You may recognize today’s vase as one of our treasures from local Shelton Glass Works.  We have a long tradition of glass around Jamestown.  You can easily recognize John Shelton’s stunning cobalt blue glass in shops and at art shows around the Williamsburg area.  I’ve paired this little pitcher with a cluster of Aqua Aura quartz and a small statue of Kuan Yin, Buddha of Compassion.  I found both on the West coast this spring.  This dark Kuan Yin reminds me of the black Madonna statues well known in France and Egypt.

I appreciate Cathy’s weekly challenge to fill a vase with beautiful flowers and foliage cut from the garden.  It always interests me to explore what may be available each week and then pull an arrangement together.  It has been a busy stretch here with travel, gardening, and friends.  I was away yesterday and so found time this afternoon. to construct a vase.  I hope you will visit her at Rambling In the Garden to see her gloriously bright vases today.  There is a collection, all in a vintage mood.


August 5, 2015 butterflies 048


And what of your garden?  Have you explored, clippers in hand, lately?  Surely there is something beautiful out there ready to come inside to delight you with its fragrance and beauty.


August 18, 2015 vase 003


Woodland Gnome 2015  


These Black Eyed Susans were  growing in the garden when we came here, but we spread the plants around when they emerge each spring.  The clumps spread and also self-seed.

About woodlandgnome

Lifelong teacher and gardener.

11 responses to “In A Vase Today: Wildflowers

  1. Your last paragraph is the perfect invitation for people to join us with In a Vase on Monday – thanks for that, and for sharing your thoughts about the garden and how you have chosen the blooms for your vase. Certainly it is is intriguing to go out with secateurs or clippers and an open mind and see what you come up – all very effective in your vase with its fascinating props. That is a very stylish little statue and it is good to see your aura quartz again.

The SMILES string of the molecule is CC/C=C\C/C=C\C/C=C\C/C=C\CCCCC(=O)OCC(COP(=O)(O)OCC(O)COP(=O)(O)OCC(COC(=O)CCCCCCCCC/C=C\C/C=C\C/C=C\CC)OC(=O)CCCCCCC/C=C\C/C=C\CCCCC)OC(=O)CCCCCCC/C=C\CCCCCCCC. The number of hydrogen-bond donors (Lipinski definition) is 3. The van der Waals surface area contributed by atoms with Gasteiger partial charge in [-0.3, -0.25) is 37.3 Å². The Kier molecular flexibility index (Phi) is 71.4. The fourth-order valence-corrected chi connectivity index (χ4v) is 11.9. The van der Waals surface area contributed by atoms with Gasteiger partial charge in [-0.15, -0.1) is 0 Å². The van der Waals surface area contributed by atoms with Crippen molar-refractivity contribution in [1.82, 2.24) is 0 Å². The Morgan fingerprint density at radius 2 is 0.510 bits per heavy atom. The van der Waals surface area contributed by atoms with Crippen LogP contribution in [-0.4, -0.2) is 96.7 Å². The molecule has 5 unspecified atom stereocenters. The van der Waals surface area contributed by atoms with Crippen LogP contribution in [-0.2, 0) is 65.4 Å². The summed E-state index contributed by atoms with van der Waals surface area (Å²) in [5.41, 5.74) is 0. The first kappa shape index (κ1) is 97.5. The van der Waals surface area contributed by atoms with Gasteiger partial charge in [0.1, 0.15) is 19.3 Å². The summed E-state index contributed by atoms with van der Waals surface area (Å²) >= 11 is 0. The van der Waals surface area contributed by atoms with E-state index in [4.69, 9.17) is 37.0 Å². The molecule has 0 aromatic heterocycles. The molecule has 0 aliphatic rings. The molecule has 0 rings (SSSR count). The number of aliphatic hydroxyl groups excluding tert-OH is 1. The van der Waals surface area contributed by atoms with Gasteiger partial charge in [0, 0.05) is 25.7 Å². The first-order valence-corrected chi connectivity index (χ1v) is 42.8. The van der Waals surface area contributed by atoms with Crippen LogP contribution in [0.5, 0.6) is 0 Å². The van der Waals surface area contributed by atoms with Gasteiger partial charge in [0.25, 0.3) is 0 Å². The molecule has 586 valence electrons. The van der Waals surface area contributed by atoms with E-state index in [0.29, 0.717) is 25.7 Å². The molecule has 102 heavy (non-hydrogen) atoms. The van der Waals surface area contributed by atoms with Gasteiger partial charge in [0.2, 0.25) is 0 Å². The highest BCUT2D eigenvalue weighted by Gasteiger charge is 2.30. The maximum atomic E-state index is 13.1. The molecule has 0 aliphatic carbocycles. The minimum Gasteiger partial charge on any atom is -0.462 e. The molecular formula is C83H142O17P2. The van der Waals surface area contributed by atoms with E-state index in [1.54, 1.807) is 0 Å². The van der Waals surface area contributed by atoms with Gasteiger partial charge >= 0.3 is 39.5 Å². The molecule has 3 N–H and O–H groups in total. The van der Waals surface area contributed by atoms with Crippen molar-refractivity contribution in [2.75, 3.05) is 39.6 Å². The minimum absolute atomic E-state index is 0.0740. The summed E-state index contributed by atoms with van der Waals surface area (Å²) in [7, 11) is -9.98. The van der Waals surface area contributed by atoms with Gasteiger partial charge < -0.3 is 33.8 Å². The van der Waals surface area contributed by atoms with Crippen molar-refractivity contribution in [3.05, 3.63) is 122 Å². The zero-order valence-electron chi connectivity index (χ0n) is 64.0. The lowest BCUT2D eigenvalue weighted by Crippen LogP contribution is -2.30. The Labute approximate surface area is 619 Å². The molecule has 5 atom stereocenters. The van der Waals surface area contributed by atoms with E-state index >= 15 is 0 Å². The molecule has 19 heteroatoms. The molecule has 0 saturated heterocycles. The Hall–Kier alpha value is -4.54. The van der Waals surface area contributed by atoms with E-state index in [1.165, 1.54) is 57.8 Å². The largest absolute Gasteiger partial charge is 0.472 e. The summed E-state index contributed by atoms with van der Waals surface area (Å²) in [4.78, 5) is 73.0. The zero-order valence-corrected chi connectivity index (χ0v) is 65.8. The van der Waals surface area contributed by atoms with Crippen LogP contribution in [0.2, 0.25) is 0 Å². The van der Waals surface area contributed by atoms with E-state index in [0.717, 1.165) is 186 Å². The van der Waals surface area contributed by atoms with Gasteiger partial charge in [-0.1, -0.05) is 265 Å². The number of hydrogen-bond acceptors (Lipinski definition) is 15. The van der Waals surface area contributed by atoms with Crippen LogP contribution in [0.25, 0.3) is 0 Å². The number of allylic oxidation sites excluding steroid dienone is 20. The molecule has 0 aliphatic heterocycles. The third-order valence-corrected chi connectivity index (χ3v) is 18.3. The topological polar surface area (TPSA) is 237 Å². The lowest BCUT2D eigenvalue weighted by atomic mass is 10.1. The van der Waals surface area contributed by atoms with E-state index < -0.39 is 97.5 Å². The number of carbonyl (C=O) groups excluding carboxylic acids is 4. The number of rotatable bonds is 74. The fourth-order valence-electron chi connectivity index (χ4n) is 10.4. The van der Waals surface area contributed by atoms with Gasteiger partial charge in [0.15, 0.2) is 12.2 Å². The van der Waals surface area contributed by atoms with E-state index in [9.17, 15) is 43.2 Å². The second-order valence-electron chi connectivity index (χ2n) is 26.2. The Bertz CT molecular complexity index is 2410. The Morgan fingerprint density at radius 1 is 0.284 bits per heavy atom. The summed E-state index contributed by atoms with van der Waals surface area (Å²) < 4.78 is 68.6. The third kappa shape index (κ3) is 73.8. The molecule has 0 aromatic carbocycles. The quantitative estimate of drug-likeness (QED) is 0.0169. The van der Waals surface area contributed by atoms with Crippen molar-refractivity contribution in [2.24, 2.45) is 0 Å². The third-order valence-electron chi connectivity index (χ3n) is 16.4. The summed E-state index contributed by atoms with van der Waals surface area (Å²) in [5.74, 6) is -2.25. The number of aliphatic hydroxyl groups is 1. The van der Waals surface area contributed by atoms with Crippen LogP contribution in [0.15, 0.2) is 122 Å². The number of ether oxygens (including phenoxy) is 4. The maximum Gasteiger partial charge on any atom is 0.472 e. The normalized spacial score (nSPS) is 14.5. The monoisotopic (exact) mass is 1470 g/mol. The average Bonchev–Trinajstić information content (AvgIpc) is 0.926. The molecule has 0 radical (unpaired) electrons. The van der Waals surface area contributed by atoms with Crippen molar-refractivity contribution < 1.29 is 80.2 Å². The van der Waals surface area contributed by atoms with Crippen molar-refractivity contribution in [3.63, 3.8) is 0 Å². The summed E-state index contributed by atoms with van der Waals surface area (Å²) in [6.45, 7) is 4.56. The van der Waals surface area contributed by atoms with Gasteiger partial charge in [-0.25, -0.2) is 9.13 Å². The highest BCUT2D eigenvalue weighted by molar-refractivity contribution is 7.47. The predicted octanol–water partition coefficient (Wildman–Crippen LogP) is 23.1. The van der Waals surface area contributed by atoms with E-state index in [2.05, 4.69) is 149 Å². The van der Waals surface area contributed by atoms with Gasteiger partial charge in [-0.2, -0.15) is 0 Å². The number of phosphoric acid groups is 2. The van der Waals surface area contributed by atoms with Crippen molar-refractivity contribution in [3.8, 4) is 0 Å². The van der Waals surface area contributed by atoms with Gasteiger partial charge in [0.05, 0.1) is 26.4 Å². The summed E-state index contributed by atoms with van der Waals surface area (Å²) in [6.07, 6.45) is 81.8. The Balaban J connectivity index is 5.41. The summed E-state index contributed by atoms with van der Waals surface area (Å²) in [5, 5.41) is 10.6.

• Thank you, Cathy. Do you get Horticulture magazine in Britain? Perhaps it is different from the American version if you do- They have a very open editorial opinion about what may be allowed to grow, and even admired, among the native species. I love your meme for the variety of flowers chosen by all the gardeners who participate. So nice to see what is growing where, when 😉

  2. I love this arrangement! I also encourage BES in my gardens, fields and even patches of lawn. They are so cheerful, and though they are prolific, they are easy to control. Pokeweed, although toxic, is an impressive plant! We have a patch that reaches 6′ tall and equally wide. The flowers are like delicate little buttons on a baby’s gown and the color of the fruit is so rich. I love the wild ageratum, too. I saw it for the first time about a year ago at the farm where we get our honey. I need to finagle a few plants from them!

    • Thank you, Eliza for this enthusiastic comment 😉 Why am I not surprised that you love these plants, too? I’m planning to dig some Iris later this week. I was looking at the ones you want when I was working in the beds on Sunday, and they haven’t grown much this summer. But I’m going to find some rooted piece to share with you and will include some starts of the Blue Mist/wild Ageratum. I saw a gorgeous Poke Weed growing behind a friend’s fence and over their woodpile last week. A huge plant whose berries were already turning purple even in the shade! Mine are still green growing in the sun. I”m sorry I haven’t visited your page lately. I’m crazy busy at the moment and still traveling each week. I will catch up when i can relax and enjoy each post 😉 Hugs, WG ❤

  3. suzicate

    Black-eyed Susans are my favorite!

  4. I love this and the white background, lovely!